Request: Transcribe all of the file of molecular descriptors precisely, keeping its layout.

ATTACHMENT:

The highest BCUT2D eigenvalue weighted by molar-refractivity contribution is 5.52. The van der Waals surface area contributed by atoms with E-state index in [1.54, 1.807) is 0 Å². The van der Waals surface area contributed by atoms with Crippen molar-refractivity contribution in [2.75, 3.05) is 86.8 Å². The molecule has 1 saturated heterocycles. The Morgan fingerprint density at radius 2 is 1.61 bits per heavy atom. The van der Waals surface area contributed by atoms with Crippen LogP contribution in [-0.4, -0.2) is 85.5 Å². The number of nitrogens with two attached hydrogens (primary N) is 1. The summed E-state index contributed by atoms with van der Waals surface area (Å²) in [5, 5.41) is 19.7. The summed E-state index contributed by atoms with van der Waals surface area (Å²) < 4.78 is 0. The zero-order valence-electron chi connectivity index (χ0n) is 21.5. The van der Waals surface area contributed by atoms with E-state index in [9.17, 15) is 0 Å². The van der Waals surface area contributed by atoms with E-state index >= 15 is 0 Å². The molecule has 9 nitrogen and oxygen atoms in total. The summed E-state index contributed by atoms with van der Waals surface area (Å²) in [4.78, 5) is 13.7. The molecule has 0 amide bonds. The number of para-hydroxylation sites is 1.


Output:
The highest BCUT2D eigenvalue weighted by molar-refractivity contribution is 5.52. The van der Waals surface area contributed by atoms with E-state index in [1.54, 1.807) is 0 Å². The van der Waals surface area contributed by atoms with Crippen molar-refractivity contribution in [2.75, 3.05) is 86.8 Å². The molecule has 1 saturated heterocycles. The Morgan fingerprint density at radius 2 is 1.61 bits per heavy atom. The van der Waals surface area contributed by atoms with Crippen LogP contribution in [-0.4, -0.2) is 85.5 Å². The number of nitrogens with two attached hydrogens (primary N) is 1. The summed E-state index contributed by atoms with van der Waals surface area (Å²) in [5, 5.41) is 19.7. The summed E-state index contributed by atoms with van der Waals surface area (Å²) < 4.78 is 0. The zero-order valence-electron chi connectivity index (χ0n) is 21.5. The van der Waals surface area contributed by atoms with E-state index in [9.17, 15) is 0 Å². The van der Waals surface area contributed by atoms with E-state index >= 15 is 0 Å². The molecule has 9 nitrogen and oxygen atoms in total. The summed E-state index contributed by atoms with van der Waals surface area (Å²) in [4.78, 5) is 13.7. The molecule has 0 amide bonds. The number of para-hydroxylation sites is 1.